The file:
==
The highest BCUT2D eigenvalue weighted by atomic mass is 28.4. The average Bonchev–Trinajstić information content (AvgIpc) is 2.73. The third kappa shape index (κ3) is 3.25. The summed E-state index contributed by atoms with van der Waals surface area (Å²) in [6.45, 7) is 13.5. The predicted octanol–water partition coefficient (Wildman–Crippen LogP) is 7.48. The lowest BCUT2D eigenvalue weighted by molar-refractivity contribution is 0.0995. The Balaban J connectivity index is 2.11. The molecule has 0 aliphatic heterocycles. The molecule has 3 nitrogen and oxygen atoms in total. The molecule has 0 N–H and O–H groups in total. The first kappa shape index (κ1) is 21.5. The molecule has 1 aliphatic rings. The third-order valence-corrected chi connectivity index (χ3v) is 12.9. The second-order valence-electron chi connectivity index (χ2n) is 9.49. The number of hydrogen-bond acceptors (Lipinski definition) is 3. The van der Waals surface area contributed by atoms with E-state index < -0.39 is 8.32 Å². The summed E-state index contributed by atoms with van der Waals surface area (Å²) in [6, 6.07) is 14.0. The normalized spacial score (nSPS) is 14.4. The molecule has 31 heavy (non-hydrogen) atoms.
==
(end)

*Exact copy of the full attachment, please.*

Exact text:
The highest BCUT2D eigenvalue weighted by atomic mass is 28.4. The average Bonchev–Trinajstić information content (AvgIpc) is 2.73. The third kappa shape index (κ3) is 3.25. The summed E-state index contributed by atoms with van der Waals surface area (Å²) in [6.45, 7) is 13.5. The predicted octanol–water partition coefficient (Wildman–Crippen LogP) is 7.48. The lowest BCUT2D eigenvalue weighted by molar-refractivity contribution is 0.0995. The Balaban J connectivity index is 2.11. The molecule has 0 aliphatic heterocycles. The molecule has 3 nitrogen and oxygen atoms in total. The molecule has 0 N–H and O–H groups in total. The first kappa shape index (κ1) is 21.5. The molecule has 1 aliphatic rings. The third-order valence-corrected chi connectivity index (χ3v) is 12.9. The second-order valence-electron chi connectivity index (χ2n) is 9.49. The number of hydrogen-bond acceptors (Lipinski definition) is 3. The van der Waals surface area contributed by atoms with E-state index < -0.39 is 8.32 Å². The summed E-state index contributed by atoms with van der Waals surface area (Å²) in [6, 6.07) is 14.0. The normalized spacial score (nSPS) is 14.4. The molecule has 31 heavy (non-hydrogen) atoms.